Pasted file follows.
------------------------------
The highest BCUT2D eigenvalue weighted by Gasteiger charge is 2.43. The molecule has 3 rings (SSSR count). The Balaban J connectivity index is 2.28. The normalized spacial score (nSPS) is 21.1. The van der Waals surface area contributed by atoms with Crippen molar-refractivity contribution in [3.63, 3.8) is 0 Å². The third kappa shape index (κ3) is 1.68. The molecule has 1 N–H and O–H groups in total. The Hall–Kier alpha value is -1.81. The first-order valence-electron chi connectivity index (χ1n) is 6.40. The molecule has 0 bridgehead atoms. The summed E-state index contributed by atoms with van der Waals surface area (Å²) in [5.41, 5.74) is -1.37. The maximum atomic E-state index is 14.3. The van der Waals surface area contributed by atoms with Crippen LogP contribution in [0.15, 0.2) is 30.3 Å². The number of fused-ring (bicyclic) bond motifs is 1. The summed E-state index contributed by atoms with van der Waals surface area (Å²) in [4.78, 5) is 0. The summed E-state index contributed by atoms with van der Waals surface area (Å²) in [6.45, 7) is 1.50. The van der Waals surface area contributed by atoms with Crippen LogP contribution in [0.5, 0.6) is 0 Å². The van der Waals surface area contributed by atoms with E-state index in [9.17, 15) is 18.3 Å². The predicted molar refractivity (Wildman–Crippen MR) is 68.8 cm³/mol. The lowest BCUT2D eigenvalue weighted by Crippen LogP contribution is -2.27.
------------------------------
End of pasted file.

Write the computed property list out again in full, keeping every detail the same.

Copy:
The highest BCUT2D eigenvalue weighted by Gasteiger charge is 2.43. The molecule has 3 rings (SSSR count). The Balaban J connectivity index is 2.28. The normalized spacial score (nSPS) is 21.1. The van der Waals surface area contributed by atoms with Crippen molar-refractivity contribution in [3.63, 3.8) is 0 Å². The third kappa shape index (κ3) is 1.68. The molecule has 1 N–H and O–H groups in total. The Hall–Kier alpha value is -1.81. The first-order valence-electron chi connectivity index (χ1n) is 6.40. The molecule has 0 bridgehead atoms. The summed E-state index contributed by atoms with van der Waals surface area (Å²) in [5.41, 5.74) is -1.37. The maximum atomic E-state index is 14.3. The van der Waals surface area contributed by atoms with Crippen LogP contribution in [0.15, 0.2) is 30.3 Å². The number of fused-ring (bicyclic) bond motifs is 1. The summed E-state index contributed by atoms with van der Waals surface area (Å²) in [4.78, 5) is 0. The summed E-state index contributed by atoms with van der Waals surface area (Å²) in [6.45, 7) is 1.50. The van der Waals surface area contributed by atoms with Crippen LogP contribution in [0.5, 0.6) is 0 Å². The van der Waals surface area contributed by atoms with E-state index in [9.17, 15) is 18.3 Å². The predicted molar refractivity (Wildman–Crippen MR) is 68.8 cm³/mol. The lowest BCUT2D eigenvalue weighted by Crippen LogP contribution is -2.27.